While assigned to the U.N. peacekeeping operation in Kosovo, Government Accountability Project (GAP) client Wasserstrom blew the whistle on what he alleged was a conspiracy to pay a $500 million kickback to senior U.N. and Kosovo officials.
After the Ethics Office – the unit established to protect U.N. whistleblowers – failed to protect him from serious and protracted retaliation, he filed a case with the U.N.'s lower court, the Dispute Tribunal (UNDT).
The Tribunal found in his favour, concluding that the institution's treatment of him was "appalling" and that the Ethics Office made a "fundamentally flawed" decision when it failed to substantiate retaliation. In a subsequent decision, however, the UNDT awarded him only a tiny fraction of his losses.
The Secretary General appealed the UNDT's finding of liability and the damages award, while Wasserstrom appealed only the latter. The UNAT has exceptionally agreed to Wasserstrom's application for oral arguments on his case at the forthcoming hearing. The case has been pending in the U.N. court system since 2008.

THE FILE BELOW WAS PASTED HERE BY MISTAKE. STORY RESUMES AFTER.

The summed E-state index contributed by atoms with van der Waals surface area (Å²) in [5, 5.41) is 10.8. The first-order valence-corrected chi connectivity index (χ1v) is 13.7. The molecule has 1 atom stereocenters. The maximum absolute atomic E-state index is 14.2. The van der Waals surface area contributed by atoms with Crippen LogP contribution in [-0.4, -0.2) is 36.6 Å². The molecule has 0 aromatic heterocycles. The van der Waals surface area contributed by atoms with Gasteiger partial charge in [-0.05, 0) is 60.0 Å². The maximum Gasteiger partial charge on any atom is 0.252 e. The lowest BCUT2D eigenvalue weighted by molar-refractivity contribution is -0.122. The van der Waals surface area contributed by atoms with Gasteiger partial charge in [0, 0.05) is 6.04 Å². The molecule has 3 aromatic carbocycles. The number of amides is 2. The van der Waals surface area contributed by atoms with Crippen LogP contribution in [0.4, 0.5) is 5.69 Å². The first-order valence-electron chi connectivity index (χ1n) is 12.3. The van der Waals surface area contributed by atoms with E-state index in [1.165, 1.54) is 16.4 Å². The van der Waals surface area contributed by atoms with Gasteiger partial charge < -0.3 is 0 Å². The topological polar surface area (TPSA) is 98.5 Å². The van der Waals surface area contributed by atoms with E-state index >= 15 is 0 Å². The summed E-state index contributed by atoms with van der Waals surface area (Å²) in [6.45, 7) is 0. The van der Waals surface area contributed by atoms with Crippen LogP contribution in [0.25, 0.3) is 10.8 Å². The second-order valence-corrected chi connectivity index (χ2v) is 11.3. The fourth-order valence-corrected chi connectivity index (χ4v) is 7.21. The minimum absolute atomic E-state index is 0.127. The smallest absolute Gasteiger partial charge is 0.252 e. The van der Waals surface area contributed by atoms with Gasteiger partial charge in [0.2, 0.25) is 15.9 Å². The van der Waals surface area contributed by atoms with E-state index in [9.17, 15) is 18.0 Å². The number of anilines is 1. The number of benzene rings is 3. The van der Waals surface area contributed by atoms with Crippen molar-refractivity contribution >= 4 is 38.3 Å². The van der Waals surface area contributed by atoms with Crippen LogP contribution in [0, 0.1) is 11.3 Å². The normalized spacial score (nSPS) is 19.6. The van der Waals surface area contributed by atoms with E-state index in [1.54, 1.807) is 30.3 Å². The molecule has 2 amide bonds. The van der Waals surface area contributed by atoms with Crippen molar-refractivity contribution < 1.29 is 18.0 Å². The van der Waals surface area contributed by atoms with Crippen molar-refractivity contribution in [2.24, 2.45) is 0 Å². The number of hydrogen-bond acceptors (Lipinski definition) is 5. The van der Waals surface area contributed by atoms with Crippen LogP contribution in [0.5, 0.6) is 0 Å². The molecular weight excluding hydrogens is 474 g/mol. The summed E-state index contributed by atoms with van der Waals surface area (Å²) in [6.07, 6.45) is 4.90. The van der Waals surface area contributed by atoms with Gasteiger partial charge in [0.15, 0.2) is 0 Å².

The hearing and its outcome will be closely watched as a result of the 2014 U.S. Consolidated Appropriations Act, Section 7048 (a)(1)(b), which requires the institution to provide whistleblowers with "results that eliminate the effects of proven retaliation" as a condition of a full U.S. contribution to the organization. Wasserstrom was awarded only 2% of his estimated damages and costs.
"The hearing is Mr. Wasserstrom's final step in a seven-year search for fairness from the United Nations," said GAP Executive Director Bea Edwards. "Whistleblowers around the world will be watching this appeal to see if, finally, there is justice for him."
The UNAT is the court of last resort in the U.N. internal justice system, and its decisions are final and binding. The hearing before a panel of three judges will take place in Vienna, Austria, on June 19 at 3:30 pm in the UNAT hearing room at the Vienna International Center. Mary Dorman, the attorney representing Wasserstrom, will be making the case with the whistleblower in attendance.
The hearing is open to the public.